Effects of short-duration treatment of cartilage with punicalagin and genipin and the implications for treatment of osteoarthritis.
J Biomed Mater Res B Appl Biomater. 2020 Oct 26. Epub 2020 Oct 26. PMID: 33103838
Steven H Elder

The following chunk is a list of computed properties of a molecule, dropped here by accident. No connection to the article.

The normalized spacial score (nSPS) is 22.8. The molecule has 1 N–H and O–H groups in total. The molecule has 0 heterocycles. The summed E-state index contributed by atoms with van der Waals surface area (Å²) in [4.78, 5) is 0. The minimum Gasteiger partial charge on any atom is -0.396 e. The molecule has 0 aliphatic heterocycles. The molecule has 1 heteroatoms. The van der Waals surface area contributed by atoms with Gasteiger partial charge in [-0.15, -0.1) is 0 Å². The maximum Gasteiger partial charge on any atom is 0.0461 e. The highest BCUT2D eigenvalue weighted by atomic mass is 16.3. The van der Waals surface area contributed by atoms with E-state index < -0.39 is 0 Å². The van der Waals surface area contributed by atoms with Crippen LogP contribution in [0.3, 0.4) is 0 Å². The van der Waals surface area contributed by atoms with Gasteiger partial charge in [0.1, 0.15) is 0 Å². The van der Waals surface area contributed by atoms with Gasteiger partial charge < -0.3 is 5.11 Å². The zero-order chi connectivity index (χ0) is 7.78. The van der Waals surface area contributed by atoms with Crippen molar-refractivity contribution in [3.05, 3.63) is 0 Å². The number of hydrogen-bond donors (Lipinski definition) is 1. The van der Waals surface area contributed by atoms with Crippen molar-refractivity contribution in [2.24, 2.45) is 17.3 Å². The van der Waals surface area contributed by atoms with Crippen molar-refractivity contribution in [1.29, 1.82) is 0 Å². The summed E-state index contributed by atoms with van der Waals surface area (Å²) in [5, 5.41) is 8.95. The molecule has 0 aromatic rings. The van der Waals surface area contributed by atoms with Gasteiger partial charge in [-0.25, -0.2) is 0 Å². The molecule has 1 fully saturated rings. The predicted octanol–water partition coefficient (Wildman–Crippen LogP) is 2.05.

Punicalagin (PA) not only binds type II collagen, but also blocks its MMP-13-mediated degradation, and genipin (GNP) is a collagen cross-linking agent. We hypothesized that these drugs could mitigate the loss of cartilage if administered in the early phase of osteoarthritis, and experiments were designed to provide proof-of-concept. Porcine cartilage was exposed to both drugs in a manner designed to simulate intra-articular (IA) injection. Based on penetration of PA into cartilage, the rate of drug diffusion was conservatively estimated at 2μm per minute. GNP caused a measurable degree of cross-linking, increased compressive resistance and coefficient of friction, and substantially inhibited degradation by collagenase, but not by hyaluronidase. Pre-incubation of GNP with collagenase had no effect on enzymatic activity. PA did not cross-link collagen nor affect the mechanical properties of cartilage. It did, however, increase resistance to degradation by collagenase and hyaluronidase. Furthermore, it reacted with collagenase in solution and inhibited its subsequent enzymatic activity. Effects of PA and GNP were not additive. Thechondroprotective effect of semi-weekly IA injections was investigated in the monoiodoacetate-induced model of OA in rats. Quantitative histology suggested that injection of PA decreased the amount of cartilage lost compared to saline-injected controls, and the addition of GNP made no difference. This study supports the notion that IA delivery of PA could mitigate OA-induced cartilage erosion.